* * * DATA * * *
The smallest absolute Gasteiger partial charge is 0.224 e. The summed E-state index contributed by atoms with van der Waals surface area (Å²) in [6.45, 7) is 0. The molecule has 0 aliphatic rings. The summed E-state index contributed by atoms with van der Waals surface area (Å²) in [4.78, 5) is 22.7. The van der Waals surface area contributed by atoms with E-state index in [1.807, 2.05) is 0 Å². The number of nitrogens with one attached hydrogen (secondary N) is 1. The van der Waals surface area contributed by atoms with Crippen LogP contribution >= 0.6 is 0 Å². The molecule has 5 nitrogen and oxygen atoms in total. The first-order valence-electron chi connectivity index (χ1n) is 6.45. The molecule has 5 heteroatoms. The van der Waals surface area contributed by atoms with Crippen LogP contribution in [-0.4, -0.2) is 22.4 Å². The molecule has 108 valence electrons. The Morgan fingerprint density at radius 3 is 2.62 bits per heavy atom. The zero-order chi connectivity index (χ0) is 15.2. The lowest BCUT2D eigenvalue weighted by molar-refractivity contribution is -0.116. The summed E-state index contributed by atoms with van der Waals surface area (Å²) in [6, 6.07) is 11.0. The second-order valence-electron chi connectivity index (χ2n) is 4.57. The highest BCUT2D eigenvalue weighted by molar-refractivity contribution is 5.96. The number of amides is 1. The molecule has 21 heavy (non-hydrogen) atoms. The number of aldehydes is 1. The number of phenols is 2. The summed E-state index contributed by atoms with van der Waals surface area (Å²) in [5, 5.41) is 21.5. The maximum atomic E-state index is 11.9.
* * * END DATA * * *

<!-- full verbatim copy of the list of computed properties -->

The smallest absolute Gasteiger partial charge is 0.224 e. The summed E-state index contributed by atoms with van der Waals surface area (Å²) in [6.45, 7) is 0. The molecule has 0 aliphatic rings. The summed E-state index contributed by atoms with van der Waals surface area (Å²) in [4.78, 5) is 22.7. The van der Waals surface area contributed by atoms with E-state index in [1.807, 2.05) is 0 Å². The number of nitrogens with one attached hydrogen (secondary N) is 1. The van der Waals surface area contributed by atoms with Crippen LogP contribution >= 0.6 is 0 Å². The molecule has 5 nitrogen and oxygen atoms in total. The first-order valence-electron chi connectivity index (χ1n) is 6.45. The molecule has 5 heteroatoms. The van der Waals surface area contributed by atoms with Crippen LogP contribution in [-0.4, -0.2) is 22.4 Å². The molecule has 108 valence electrons. The Morgan fingerprint density at radius 3 is 2.62 bits per heavy atom. The zero-order chi connectivity index (χ0) is 15.2. The lowest BCUT2D eigenvalue weighted by molar-refractivity contribution is -0.116. The summed E-state index contributed by atoms with van der Waals surface area (Å²) in [6, 6.07) is 11.0. The second-order valence-electron chi connectivity index (χ2n) is 4.57. The highest BCUT2D eigenvalue weighted by molar-refractivity contribution is 5.96. The number of amides is 1. The molecule has 21 heavy (non-hydrogen) atoms. The number of aldehydes is 1. The number of phenols is 2. The summed E-state index contributed by atoms with van der Waals surface area (Å²) in [5, 5.41) is 21.5. The maximum atomic E-state index is 11.9.